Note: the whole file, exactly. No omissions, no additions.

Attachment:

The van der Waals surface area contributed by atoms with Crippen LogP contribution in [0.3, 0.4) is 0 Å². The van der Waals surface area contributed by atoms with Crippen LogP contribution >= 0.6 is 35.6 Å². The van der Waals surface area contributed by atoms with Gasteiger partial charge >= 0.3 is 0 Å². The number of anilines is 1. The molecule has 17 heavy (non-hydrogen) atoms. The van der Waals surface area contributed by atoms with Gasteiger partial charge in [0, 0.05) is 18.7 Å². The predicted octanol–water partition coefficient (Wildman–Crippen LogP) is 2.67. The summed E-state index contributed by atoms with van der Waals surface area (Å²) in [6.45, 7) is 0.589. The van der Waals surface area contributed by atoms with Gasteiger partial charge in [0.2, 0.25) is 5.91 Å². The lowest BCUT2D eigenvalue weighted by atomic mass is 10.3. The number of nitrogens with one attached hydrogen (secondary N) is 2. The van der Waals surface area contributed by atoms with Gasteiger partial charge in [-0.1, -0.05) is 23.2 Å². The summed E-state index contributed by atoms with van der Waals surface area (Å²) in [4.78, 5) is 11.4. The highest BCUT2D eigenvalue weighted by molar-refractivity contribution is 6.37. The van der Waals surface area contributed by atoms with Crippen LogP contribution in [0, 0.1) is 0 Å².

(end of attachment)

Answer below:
The van der Waals surface area contributed by atoms with Crippen LogP contribution in [0.3, 0.4) is 0 Å². The van der Waals surface area contributed by atoms with Crippen LogP contribution >= 0.6 is 35.6 Å². The van der Waals surface area contributed by atoms with Gasteiger partial charge >= 0.3 is 0 Å². The number of anilines is 1. The molecule has 17 heavy (non-hydrogen) atoms. The van der Waals surface area contributed by atoms with Gasteiger partial charge in [0, 0.05) is 18.7 Å². The predicted octanol–water partition coefficient (Wildman–Crippen LogP) is 2.67. The summed E-state index contributed by atoms with van der Waals surface area (Å²) in [6.45, 7) is 0.589. The van der Waals surface area contributed by atoms with Gasteiger partial charge in [0.2, 0.25) is 5.91 Å². The lowest BCUT2D eigenvalue weighted by atomic mass is 10.3. The number of nitrogens with one attached hydrogen (secondary N) is 2. The van der Waals surface area contributed by atoms with Gasteiger partial charge in [-0.1, -0.05) is 23.2 Å². The summed E-state index contributed by atoms with van der Waals surface area (Å²) in [4.78, 5) is 11.4. The highest BCUT2D eigenvalue weighted by molar-refractivity contribution is 6.37. The van der Waals surface area contributed by atoms with Crippen LogP contribution in [0, 0.1) is 0 Å².